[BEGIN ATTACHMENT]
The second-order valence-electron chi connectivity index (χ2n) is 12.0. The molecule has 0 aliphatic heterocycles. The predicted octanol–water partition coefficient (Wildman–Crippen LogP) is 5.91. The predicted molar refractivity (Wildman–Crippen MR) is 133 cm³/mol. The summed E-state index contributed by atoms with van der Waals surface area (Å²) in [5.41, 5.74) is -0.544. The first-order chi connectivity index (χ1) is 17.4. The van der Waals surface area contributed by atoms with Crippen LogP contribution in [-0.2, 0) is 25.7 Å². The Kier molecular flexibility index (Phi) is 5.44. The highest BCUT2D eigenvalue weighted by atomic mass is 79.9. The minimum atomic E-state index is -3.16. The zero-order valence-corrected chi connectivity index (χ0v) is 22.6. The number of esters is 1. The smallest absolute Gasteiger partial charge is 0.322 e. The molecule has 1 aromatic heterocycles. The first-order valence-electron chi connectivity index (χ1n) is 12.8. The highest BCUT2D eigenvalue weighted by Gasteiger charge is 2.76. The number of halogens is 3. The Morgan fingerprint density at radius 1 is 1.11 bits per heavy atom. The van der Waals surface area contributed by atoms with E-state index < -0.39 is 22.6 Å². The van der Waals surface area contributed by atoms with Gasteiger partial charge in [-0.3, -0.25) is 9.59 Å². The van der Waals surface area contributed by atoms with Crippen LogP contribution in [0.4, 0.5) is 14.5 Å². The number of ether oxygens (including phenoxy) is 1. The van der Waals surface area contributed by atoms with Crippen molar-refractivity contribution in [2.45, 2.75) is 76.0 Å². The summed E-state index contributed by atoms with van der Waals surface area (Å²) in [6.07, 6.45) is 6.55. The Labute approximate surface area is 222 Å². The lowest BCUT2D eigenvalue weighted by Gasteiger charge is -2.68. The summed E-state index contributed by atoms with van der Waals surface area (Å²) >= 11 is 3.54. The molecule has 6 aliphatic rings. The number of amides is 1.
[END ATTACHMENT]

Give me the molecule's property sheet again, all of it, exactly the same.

The second-order valence-electron chi connectivity index (χ2n) is 12.0. The molecule has 0 aliphatic heterocycles. The predicted octanol–water partition coefficient (Wildman–Crippen LogP) is 5.91. The predicted molar refractivity (Wildman–Crippen MR) is 133 cm³/mol. The summed E-state index contributed by atoms with van der Waals surface area (Å²) in [5.41, 5.74) is -0.544. The first-order chi connectivity index (χ1) is 17.4. The van der Waals surface area contributed by atoms with Crippen LogP contribution in [-0.2, 0) is 25.7 Å². The Kier molecular flexibility index (Phi) is 5.44. The highest BCUT2D eigenvalue weighted by atomic mass is 79.9. The minimum atomic E-state index is -3.16. The zero-order valence-corrected chi connectivity index (χ0v) is 22.6. The number of esters is 1. The smallest absolute Gasteiger partial charge is 0.322 e. The molecule has 1 aromatic heterocycles. The first-order valence-electron chi connectivity index (χ1n) is 12.8. The highest BCUT2D eigenvalue weighted by Gasteiger charge is 2.76. The number of halogens is 3. The Morgan fingerprint density at radius 1 is 1.11 bits per heavy atom. The van der Waals surface area contributed by atoms with E-state index < -0.39 is 22.6 Å². The van der Waals surface area contributed by atoms with Gasteiger partial charge in [-0.3, -0.25) is 9.59 Å². The van der Waals surface area contributed by atoms with Crippen LogP contribution in [0.4, 0.5) is 14.5 Å². The number of ether oxygens (including phenoxy) is 1. The van der Waals surface area contributed by atoms with Crippen molar-refractivity contribution in [2.45, 2.75) is 76.0 Å². The summed E-state index contributed by atoms with van der Waals surface area (Å²) in [6.07, 6.45) is 6.55. The Labute approximate surface area is 222 Å². The lowest BCUT2D eigenvalue weighted by Gasteiger charge is -2.68. The summed E-state index contributed by atoms with van der Waals surface area (Å²) >= 11 is 3.54. The molecule has 6 aliphatic rings. The number of amides is 1.